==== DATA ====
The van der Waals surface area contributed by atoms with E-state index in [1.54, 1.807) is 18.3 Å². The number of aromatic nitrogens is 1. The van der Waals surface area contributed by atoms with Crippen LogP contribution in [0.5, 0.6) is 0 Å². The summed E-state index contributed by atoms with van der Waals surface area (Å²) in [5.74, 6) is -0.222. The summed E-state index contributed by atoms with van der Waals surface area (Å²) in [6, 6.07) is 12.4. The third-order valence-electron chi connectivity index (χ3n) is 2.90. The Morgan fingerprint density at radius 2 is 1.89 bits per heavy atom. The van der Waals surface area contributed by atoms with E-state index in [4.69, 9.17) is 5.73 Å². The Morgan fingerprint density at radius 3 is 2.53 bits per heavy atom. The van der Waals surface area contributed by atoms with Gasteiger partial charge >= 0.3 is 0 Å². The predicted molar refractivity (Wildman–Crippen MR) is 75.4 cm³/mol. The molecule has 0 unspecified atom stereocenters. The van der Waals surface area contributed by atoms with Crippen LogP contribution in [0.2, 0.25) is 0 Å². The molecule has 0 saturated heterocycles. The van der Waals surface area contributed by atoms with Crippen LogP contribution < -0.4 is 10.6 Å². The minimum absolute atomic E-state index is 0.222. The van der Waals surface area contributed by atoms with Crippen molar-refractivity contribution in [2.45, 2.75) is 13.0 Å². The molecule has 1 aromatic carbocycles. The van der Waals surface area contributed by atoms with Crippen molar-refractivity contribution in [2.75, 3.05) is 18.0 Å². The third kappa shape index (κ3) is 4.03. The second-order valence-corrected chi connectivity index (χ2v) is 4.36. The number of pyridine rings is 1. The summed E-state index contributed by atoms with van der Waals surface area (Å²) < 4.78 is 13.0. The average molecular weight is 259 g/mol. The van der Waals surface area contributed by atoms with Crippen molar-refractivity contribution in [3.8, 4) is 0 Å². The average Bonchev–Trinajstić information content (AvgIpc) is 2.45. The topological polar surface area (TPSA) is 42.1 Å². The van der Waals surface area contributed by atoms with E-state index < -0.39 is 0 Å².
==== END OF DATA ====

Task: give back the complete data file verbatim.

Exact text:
The van der Waals surface area contributed by atoms with E-state index in [1.54, 1.807) is 18.3 Å². The number of aromatic nitrogens is 1. The van der Waals surface area contributed by atoms with Crippen LogP contribution in [0.5, 0.6) is 0 Å². The summed E-state index contributed by atoms with van der Waals surface area (Å²) in [5.74, 6) is -0.222. The summed E-state index contributed by atoms with van der Waals surface area (Å²) in [6, 6.07) is 12.4. The third-order valence-electron chi connectivity index (χ3n) is 2.90. The Morgan fingerprint density at radius 2 is 1.89 bits per heavy atom. The van der Waals surface area contributed by atoms with E-state index in [4.69, 9.17) is 5.73 Å². The Morgan fingerprint density at radius 3 is 2.53 bits per heavy atom. The van der Waals surface area contributed by atoms with Gasteiger partial charge >= 0.3 is 0 Å². The predicted molar refractivity (Wildman–Crippen MR) is 75.4 cm³/mol. The molecule has 0 unspecified atom stereocenters. The van der Waals surface area contributed by atoms with Crippen LogP contribution in [0.2, 0.25) is 0 Å². The molecule has 0 saturated heterocycles. The van der Waals surface area contributed by atoms with Crippen LogP contribution < -0.4 is 10.6 Å². The minimum absolute atomic E-state index is 0.222. The van der Waals surface area contributed by atoms with Crippen molar-refractivity contribution in [2.45, 2.75) is 13.0 Å². The molecule has 1 aromatic carbocycles. The van der Waals surface area contributed by atoms with Crippen molar-refractivity contribution in [2.75, 3.05) is 18.0 Å². The third kappa shape index (κ3) is 4.03. The second-order valence-corrected chi connectivity index (χ2v) is 4.36. The number of pyridine rings is 1. The summed E-state index contributed by atoms with van der Waals surface area (Å²) < 4.78 is 13.0. The average molecular weight is 259 g/mol. The van der Waals surface area contributed by atoms with Crippen molar-refractivity contribution in [3.8, 4) is 0 Å². The average Bonchev–Trinajstić information content (AvgIpc) is 2.45. The topological polar surface area (TPSA) is 42.1 Å². The van der Waals surface area contributed by atoms with E-state index < -0.39 is 0 Å².